top of page

Day 15 of Our 31 Day Series of How Medicine Got It Wrong

To Shed or Not to Shed, That is The Question


Viral shedding refers to the process by which a person who has been infected with a virus releases the virus into the environment, potentially infecting others. Vaccines, which contain weakened or inactivated forms of a virus, can also lead to viral shedding in some cases. Here is a brief history of viral shedding from vaccines, along with some examples:

  1. Oral Polio Vaccine (OPV): OPV is a live, attenuated vaccine that was first developed by Dr. Albert Sabin in the 1950s. While it has been highly effective in eradicating polio, it can also lead to viral shedding. This means that people who have received the vaccine can sometimes shed the virus in their stool, which can then infect others who come into contact with it.

  2. Measles, Mumps, and Rubella (MMR) Vaccine: The MMR vaccine is a live, attenuated vaccine that was first licensed in the United States in 1971. Like OPV, it can also lead to viral shedding in some cases. However, the risk of shedding is much lower with the MMR vaccine than with OPV.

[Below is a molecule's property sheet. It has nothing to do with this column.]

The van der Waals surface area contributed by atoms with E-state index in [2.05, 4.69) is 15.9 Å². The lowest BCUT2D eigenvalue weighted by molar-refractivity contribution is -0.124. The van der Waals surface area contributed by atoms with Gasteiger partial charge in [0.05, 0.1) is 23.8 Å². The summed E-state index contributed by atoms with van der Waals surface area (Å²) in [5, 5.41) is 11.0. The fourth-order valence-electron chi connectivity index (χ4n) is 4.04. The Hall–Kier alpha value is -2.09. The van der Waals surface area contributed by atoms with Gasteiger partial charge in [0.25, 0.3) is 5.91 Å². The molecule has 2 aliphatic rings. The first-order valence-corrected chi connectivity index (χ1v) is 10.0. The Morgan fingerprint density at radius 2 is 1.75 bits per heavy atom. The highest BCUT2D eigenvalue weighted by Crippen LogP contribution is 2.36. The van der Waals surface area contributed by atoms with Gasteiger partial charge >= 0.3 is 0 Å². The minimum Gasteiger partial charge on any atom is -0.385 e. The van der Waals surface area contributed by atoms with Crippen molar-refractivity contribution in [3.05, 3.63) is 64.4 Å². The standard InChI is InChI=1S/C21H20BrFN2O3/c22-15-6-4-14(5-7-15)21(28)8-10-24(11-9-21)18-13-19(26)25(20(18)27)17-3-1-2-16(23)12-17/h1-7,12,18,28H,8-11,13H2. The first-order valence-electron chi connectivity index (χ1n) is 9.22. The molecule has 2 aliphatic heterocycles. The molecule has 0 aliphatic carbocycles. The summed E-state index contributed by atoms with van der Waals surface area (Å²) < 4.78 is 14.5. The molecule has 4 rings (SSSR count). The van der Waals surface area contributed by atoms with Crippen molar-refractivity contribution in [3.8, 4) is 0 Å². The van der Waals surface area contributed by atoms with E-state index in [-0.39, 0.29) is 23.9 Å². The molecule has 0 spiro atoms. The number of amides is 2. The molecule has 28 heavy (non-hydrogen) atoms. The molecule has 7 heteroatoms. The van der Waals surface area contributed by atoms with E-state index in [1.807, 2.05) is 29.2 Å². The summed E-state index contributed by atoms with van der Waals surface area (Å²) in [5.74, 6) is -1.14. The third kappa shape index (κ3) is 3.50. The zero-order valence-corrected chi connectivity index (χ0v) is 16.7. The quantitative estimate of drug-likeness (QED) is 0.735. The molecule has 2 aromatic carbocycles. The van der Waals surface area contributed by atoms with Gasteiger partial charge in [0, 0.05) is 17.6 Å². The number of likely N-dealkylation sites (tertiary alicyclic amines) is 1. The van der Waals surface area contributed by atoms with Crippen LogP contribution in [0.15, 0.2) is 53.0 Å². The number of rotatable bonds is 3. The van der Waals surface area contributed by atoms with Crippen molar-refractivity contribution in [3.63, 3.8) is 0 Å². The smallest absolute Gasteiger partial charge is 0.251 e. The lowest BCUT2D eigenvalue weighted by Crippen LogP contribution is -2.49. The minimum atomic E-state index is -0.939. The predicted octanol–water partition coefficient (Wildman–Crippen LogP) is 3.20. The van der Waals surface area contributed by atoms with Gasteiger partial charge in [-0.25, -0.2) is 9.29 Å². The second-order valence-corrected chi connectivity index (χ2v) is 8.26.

3. Rotavirus Vaccine: Rotavirus is a common cause of severe diarrhea in young children. Two vaccines against rotavirus, RotaTeq and Rotarix, were licensed in the United States in 2006. Both vaccines are live, attenuated vaccines and can lead to viral shedding in some cases.

Researchers in Japan learned that Omicron RNA detection of SARS-CoV-2 virus after vaccination with mRNA vaccines (Pfizer and Moderna) was highest 2-5 days after diagnosis or after symptom onset and then decreased over time, markedly 10 days after diagnosis or symptom onset. The study findings suggest” the possibility of changes in the viral replication kinetics, unlike previous reports of ancestral (wild-type) strains.“


Watch the Video On One of Our Channels


References

  1. Sabin, Albert. "Attenuated Poliovirus Vaccines." US National Library of Medicine, National Institutes of Health, 6 Jan. 2016, http://www.ncbi.nlm.nih.gov/pmc/articles/PMC4772905/ .

  2. "Measles, Mumps, and Rubella (MMR) Vaccine." Centers for Disease Control and Prevention, 23 Feb. 2021, http://www.cdc.gov/vaccines/vpd/mmr/public/index.html .

  3. "Rotavirus Vaccines." Centers for Disease Control and Prevention, 1 Mar. 2021, http://www.cdc.gov/vaccinesafety/vaccines/rotavirus-vaccine.html .

  4. Chandrashekar, Abishek, et al. "SARS-CoV-2 Infection, Vaccination, and Viral Shedding." Cell, vol. 184, no. 13, 2021, pp. 3470-3472.e6., doi: 10.1016/j.cell.2021.05.018.


368 views0 comments

Comments


bottom of page